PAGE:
The London-based Chilingirian String Quartet, which appeared for an enthusiastic Music Guild audience at the Wilshire Ebell Theatre on Wednesday, may in past visits to these parts have given us the occasionally rough performance amid the highly polished ones, but never a casual or thoughtless one.
Wednesday's program proved hearteningly typical, beginning with Mozart's Quartet in D, K. 575. Here, the Chilingirian produced an edgelessly sweet, airborne tone, focusing on Philip De Groote's delicately bounding cello, within the context of strong but insistent rhythmicality.
In the ensuing Quartet No. 7 (1960) of Shostakovich, the group--violinists Levon Chilingirian and Mark Butler, violist Louise Williams, and De Groote--showed as convincing a grasp of Shostakovich's crabbed modernity as they did of Mozart's ultra-refined (in the case of K. 575) Classicism.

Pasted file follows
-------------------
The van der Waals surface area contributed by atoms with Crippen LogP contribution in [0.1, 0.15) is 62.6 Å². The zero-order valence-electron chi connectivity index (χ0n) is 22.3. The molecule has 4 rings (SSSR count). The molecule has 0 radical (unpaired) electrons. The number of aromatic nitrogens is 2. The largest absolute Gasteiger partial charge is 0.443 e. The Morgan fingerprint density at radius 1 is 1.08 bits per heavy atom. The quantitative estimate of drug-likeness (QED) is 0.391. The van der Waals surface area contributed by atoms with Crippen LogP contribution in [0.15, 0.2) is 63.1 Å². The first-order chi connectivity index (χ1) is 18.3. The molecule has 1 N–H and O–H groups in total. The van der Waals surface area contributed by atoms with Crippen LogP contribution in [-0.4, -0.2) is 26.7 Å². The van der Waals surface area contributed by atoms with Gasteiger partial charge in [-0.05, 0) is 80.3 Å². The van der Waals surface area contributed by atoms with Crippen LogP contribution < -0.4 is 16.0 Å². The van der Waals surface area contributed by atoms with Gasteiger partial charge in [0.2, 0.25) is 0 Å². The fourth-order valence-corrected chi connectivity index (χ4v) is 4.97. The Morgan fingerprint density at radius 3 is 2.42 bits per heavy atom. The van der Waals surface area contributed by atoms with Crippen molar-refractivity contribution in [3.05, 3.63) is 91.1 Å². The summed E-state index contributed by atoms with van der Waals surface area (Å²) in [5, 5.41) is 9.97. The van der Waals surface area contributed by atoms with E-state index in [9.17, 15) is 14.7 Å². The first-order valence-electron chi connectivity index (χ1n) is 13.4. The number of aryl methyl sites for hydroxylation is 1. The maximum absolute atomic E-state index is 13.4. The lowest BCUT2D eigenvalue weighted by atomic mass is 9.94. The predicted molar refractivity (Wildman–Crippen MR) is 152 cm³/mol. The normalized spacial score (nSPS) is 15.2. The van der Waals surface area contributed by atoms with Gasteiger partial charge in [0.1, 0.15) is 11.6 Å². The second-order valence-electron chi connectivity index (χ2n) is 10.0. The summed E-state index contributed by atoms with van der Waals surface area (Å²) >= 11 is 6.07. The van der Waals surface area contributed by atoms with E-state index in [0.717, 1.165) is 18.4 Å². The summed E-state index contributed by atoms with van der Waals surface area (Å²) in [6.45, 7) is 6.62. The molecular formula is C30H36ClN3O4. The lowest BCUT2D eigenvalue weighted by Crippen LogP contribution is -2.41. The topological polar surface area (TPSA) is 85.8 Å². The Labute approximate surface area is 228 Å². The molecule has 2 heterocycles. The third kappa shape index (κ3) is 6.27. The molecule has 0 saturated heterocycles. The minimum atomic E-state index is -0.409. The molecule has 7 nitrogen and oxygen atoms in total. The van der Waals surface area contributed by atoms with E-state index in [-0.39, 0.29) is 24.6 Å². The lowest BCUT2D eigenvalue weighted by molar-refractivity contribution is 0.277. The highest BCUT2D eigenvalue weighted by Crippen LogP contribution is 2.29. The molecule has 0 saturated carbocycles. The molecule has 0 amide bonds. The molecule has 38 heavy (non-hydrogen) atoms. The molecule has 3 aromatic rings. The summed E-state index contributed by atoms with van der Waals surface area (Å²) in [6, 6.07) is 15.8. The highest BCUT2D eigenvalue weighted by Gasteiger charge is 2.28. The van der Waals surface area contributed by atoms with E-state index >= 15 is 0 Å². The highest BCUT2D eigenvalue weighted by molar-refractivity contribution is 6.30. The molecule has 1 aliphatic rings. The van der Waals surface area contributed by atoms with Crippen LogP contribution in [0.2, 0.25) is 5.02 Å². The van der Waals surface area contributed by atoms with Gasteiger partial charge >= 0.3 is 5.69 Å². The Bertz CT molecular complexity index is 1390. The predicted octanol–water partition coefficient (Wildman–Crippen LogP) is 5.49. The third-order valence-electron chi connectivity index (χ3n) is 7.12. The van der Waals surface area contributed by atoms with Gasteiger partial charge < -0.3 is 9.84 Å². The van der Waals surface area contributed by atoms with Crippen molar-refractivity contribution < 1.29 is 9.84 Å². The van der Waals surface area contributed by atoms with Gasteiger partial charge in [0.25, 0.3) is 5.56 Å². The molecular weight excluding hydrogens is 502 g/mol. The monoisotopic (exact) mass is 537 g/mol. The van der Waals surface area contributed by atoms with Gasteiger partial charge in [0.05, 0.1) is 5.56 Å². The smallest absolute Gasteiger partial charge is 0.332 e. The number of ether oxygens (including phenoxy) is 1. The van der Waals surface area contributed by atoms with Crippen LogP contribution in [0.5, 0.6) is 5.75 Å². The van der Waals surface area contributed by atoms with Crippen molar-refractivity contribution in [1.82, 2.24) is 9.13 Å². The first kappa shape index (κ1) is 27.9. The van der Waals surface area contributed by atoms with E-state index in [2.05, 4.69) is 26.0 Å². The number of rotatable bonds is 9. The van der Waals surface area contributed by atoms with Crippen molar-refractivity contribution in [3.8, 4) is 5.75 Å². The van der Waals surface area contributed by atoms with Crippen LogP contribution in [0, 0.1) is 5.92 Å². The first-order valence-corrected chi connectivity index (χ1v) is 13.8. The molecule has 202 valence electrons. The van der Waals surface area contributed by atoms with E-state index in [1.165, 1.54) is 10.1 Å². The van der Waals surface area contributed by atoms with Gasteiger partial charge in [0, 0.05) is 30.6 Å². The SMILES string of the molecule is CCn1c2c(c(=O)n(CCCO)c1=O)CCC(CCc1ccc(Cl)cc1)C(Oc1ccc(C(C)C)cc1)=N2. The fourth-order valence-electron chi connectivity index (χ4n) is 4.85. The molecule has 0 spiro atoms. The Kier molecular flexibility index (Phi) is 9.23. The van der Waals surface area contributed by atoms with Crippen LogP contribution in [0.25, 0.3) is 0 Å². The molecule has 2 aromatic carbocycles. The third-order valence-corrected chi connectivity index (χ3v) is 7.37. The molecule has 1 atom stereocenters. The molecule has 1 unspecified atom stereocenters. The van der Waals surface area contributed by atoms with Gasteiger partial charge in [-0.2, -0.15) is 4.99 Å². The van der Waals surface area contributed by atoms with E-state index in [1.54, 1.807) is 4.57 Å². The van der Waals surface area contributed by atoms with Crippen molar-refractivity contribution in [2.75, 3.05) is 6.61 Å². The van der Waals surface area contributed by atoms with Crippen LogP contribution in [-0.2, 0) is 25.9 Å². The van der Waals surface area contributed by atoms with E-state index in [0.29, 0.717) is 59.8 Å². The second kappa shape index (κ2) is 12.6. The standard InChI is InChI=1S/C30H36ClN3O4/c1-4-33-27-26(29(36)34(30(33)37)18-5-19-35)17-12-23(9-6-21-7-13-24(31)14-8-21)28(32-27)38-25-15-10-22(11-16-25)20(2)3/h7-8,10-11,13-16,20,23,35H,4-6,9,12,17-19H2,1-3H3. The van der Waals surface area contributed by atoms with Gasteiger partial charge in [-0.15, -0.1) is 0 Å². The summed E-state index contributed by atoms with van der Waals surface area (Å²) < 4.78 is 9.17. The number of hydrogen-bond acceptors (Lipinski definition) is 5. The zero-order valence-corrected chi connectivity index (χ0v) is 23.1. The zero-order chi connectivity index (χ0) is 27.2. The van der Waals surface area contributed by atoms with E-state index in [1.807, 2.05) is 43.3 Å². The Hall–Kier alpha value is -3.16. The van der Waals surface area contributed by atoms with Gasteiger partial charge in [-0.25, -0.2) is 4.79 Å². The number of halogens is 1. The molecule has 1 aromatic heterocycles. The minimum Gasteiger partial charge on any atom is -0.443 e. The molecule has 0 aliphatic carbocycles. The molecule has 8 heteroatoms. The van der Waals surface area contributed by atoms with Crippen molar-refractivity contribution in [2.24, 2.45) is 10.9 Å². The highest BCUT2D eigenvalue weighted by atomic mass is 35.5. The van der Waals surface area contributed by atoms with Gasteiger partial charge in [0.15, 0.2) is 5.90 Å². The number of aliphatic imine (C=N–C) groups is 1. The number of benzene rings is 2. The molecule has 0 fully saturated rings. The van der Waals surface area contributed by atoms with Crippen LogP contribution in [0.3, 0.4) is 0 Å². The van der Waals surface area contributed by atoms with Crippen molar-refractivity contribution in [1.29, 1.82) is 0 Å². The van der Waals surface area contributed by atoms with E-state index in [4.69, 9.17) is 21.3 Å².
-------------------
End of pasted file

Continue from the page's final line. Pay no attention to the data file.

The nattering, growling, tensely insinuating Seventh was delivered with easy virtuosity and dramatic punch by the Chilingirian. The players seemed to revel in the tricky rhythmic shifts while skillfully projecting the murmurous, fadeaway pianissimos and flashes of quasi-orchestral sonority demanded by one of the most provocative of the composer's quartets.
Beethoven's Quartet in E flat, Opus 127, impressed nonetheless in the Chilingirian's mobile, unportentous reading. Not as precisely tuned or balanced in execution as its predecessors on the program, but satisfying nonetheless was the Chilingirian's affectionate projection of latter-years Beethoven at its least strenuous and hectoring.